Bank of England Deputy Governor Jon Cunliffe said on June 1 that the central bank was witnessing proof of a slowdown in the housing market. House prices have been rising at double-digit rates annually but there have been signs of a likely slowdown, with Bank of England data on Tuesday revealing a fast drop in mortgage approvals in April.
Cunliffe said in an interview with ITV News:
“We see evidence of a slowdown in the housing market. There are some straws in the wind that show the market is starting to turn. The Bank expects the economy … to slow quite a lot over next year or so and I think that will have an impact on the housing market.”
Mortgage lender Nationwide said that British house prices soared again in May but a slowdown, triggered by the escalating cost-of-living crunch, is likely on the way. Cunliffe said he was “certainly not predicting a crash in house prices”.
“When the rate of increase goes down, that is a correction, and then there’s a question of whether house prices rise faster than other prices. We are seeing inflation at very high rates so actually in real-terms, you could find that house prices are going down quite substantially.”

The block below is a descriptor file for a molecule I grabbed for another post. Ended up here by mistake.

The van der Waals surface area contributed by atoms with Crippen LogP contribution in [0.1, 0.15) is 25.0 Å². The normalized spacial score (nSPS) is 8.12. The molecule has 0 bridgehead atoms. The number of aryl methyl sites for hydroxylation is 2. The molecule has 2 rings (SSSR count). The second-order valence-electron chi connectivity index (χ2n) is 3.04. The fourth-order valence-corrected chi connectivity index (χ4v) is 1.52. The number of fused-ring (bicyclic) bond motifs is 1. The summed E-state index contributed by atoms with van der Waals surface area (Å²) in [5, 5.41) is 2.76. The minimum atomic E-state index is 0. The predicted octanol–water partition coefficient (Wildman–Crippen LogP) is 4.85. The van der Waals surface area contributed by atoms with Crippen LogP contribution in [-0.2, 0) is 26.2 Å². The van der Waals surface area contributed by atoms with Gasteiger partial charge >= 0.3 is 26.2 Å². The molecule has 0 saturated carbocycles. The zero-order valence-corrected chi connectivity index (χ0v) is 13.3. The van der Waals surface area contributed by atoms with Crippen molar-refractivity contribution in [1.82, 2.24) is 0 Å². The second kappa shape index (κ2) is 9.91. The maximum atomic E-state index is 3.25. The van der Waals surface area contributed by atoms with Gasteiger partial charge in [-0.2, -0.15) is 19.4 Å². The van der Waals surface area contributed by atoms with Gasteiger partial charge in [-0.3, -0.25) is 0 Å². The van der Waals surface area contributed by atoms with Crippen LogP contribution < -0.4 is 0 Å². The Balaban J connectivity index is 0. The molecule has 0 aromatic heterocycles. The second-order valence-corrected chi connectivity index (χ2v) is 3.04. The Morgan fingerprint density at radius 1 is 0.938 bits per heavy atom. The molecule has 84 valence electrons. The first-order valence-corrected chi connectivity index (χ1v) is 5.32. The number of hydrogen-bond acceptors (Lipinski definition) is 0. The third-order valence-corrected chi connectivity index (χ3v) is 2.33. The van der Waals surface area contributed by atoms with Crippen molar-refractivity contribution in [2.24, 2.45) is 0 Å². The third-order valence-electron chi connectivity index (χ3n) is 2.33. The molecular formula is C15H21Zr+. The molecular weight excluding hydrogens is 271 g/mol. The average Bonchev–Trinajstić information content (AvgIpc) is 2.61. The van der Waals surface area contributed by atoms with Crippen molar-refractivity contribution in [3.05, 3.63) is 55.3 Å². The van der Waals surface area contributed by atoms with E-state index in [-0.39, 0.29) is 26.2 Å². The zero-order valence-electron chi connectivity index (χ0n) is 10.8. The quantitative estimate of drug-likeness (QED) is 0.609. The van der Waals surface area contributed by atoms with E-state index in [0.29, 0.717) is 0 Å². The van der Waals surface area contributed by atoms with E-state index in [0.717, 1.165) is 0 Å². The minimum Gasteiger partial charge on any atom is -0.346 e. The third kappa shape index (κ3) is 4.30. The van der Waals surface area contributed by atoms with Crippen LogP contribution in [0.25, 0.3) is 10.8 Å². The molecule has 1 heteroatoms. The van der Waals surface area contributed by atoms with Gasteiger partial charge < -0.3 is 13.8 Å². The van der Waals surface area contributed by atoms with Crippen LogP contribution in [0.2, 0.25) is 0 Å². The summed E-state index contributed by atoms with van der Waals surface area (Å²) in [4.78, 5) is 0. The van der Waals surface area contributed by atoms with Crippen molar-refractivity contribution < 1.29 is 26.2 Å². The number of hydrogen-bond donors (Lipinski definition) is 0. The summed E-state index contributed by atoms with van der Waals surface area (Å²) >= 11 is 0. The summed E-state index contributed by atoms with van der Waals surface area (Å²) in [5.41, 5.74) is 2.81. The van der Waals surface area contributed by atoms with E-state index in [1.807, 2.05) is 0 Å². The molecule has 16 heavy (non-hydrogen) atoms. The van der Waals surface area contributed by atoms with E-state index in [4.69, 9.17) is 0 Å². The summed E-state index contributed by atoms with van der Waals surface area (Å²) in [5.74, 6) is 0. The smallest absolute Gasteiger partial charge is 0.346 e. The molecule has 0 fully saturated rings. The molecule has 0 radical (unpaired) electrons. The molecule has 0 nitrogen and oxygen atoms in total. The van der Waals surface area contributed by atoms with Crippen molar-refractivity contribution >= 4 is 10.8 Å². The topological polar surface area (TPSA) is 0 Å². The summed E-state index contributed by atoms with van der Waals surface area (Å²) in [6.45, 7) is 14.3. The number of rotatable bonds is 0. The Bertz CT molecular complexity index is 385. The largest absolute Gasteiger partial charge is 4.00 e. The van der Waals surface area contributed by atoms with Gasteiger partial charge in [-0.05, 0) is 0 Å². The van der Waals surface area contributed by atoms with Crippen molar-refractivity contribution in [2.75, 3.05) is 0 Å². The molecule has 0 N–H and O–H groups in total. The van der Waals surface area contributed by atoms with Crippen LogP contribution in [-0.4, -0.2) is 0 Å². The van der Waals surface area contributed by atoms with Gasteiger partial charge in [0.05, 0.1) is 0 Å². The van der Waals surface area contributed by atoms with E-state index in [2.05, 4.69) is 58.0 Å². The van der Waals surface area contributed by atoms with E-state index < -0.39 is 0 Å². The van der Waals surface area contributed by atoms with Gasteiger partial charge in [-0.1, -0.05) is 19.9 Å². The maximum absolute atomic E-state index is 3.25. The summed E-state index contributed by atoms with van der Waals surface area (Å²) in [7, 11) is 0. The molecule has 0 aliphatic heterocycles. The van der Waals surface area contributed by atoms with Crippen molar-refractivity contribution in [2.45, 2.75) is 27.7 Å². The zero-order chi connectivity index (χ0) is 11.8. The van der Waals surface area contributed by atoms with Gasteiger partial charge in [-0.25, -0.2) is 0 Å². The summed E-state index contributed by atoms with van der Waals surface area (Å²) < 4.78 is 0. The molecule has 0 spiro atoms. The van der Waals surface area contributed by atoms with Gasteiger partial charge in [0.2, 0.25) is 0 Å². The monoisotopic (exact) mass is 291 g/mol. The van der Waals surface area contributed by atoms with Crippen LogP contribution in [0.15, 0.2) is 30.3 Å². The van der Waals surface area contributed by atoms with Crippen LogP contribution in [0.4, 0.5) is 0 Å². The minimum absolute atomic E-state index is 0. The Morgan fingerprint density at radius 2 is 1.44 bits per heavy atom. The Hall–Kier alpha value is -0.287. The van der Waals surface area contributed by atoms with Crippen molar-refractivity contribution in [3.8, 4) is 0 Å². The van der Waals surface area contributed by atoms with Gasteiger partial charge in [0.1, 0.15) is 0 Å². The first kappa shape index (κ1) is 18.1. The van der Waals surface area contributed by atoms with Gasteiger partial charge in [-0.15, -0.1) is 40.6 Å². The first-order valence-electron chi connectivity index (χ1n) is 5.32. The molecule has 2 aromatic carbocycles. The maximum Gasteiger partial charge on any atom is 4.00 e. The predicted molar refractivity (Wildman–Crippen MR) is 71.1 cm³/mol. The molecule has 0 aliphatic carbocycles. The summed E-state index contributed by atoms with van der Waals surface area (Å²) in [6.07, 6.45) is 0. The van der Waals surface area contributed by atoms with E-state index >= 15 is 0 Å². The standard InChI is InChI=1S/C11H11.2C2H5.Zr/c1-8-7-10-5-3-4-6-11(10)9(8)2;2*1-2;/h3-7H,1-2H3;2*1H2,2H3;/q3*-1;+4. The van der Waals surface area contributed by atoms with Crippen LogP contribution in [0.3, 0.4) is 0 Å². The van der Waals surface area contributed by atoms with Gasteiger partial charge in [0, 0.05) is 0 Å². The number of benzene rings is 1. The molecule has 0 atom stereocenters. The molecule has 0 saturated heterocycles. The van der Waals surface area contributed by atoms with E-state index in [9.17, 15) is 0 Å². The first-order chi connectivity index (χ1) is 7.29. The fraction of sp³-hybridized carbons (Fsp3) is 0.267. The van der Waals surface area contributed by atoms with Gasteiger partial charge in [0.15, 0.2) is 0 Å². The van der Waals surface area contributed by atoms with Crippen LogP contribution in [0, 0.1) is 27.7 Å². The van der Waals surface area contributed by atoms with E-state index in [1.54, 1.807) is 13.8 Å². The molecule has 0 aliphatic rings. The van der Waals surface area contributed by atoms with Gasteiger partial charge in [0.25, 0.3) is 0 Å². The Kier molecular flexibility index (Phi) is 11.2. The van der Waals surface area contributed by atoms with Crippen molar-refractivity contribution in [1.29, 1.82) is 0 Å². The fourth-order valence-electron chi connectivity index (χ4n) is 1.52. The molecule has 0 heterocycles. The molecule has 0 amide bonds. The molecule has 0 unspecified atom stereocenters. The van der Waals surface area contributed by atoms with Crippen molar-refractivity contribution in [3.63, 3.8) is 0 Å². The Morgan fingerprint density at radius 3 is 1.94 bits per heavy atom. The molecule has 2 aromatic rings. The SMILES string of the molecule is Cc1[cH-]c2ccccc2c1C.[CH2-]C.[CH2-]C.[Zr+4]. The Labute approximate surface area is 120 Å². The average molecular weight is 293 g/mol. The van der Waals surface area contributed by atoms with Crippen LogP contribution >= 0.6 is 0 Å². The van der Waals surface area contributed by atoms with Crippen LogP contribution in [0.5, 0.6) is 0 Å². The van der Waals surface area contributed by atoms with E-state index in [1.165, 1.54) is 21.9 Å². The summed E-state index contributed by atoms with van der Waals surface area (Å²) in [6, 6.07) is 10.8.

British consumer price inflation reached a 40-year high of 9.0% in April, and financial markets predict the BoE to hike interest rates to at least 2% by end of 2022 from 1% now. Asked whether the era of cheap borrowing had elapsed, Cunliffe said:
“We have to ensure that the inflation we are seeing in the economy now … doesn’t become the new normal. So interest rates may well have to rise further.”
He also said that he did not think Britain was returning to the interest rates of the 1990s any time soon, when the bank rate varied between 5% and 14.88%.